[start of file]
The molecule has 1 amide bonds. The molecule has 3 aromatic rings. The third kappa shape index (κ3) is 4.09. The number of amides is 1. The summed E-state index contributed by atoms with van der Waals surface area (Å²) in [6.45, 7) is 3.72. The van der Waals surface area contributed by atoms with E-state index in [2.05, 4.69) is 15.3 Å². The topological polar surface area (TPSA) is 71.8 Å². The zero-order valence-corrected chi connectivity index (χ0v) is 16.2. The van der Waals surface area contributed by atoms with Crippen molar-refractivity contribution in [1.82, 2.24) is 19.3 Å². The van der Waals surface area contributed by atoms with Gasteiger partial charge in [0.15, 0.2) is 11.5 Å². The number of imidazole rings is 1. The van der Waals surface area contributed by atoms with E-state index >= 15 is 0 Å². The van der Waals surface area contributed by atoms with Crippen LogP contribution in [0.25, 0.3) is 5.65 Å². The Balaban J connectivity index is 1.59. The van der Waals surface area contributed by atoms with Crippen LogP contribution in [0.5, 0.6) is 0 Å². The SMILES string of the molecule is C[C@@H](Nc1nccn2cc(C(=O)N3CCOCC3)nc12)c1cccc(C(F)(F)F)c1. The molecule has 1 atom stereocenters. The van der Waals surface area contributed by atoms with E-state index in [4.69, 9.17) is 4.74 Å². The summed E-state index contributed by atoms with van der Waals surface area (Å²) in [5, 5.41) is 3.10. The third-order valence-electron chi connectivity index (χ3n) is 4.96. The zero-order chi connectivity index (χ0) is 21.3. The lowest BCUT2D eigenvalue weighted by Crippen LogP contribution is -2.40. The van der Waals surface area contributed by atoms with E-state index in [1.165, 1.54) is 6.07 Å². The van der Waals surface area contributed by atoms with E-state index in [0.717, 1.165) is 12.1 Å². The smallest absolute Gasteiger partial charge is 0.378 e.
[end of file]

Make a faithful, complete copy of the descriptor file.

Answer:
The molecule has 1 amide bonds. The molecule has 3 aromatic rings. The third kappa shape index (κ3) is 4.09. The number of amides is 1. The summed E-state index contributed by atoms with van der Waals surface area (Å²) in [6.45, 7) is 3.72. The van der Waals surface area contributed by atoms with E-state index in [2.05, 4.69) is 15.3 Å². The topological polar surface area (TPSA) is 71.8 Å². The zero-order valence-corrected chi connectivity index (χ0v) is 16.2. The van der Waals surface area contributed by atoms with Crippen molar-refractivity contribution in [1.82, 2.24) is 19.3 Å². The van der Waals surface area contributed by atoms with Gasteiger partial charge in [0.15, 0.2) is 11.5 Å². The number of imidazole rings is 1. The van der Waals surface area contributed by atoms with E-state index >= 15 is 0 Å². The van der Waals surface area contributed by atoms with Crippen LogP contribution in [0.25, 0.3) is 5.65 Å². The Balaban J connectivity index is 1.59. The van der Waals surface area contributed by atoms with Crippen LogP contribution in [0.5, 0.6) is 0 Å². The SMILES string of the molecule is C[C@@H](Nc1nccn2cc(C(=O)N3CCOCC3)nc12)c1cccc(C(F)(F)F)c1. The molecule has 1 atom stereocenters. The van der Waals surface area contributed by atoms with E-state index in [4.69, 9.17) is 4.74 Å². The summed E-state index contributed by atoms with van der Waals surface area (Å²) in [5, 5.41) is 3.10. The third-order valence-electron chi connectivity index (χ3n) is 4.96. The zero-order chi connectivity index (χ0) is 21.3. The lowest BCUT2D eigenvalue weighted by Crippen LogP contribution is -2.40. The van der Waals surface area contributed by atoms with E-state index in [1.165, 1.54) is 6.07 Å². The van der Waals surface area contributed by atoms with E-state index in [0.717, 1.165) is 12.1 Å². The smallest absolute Gasteiger partial charge is 0.378 e.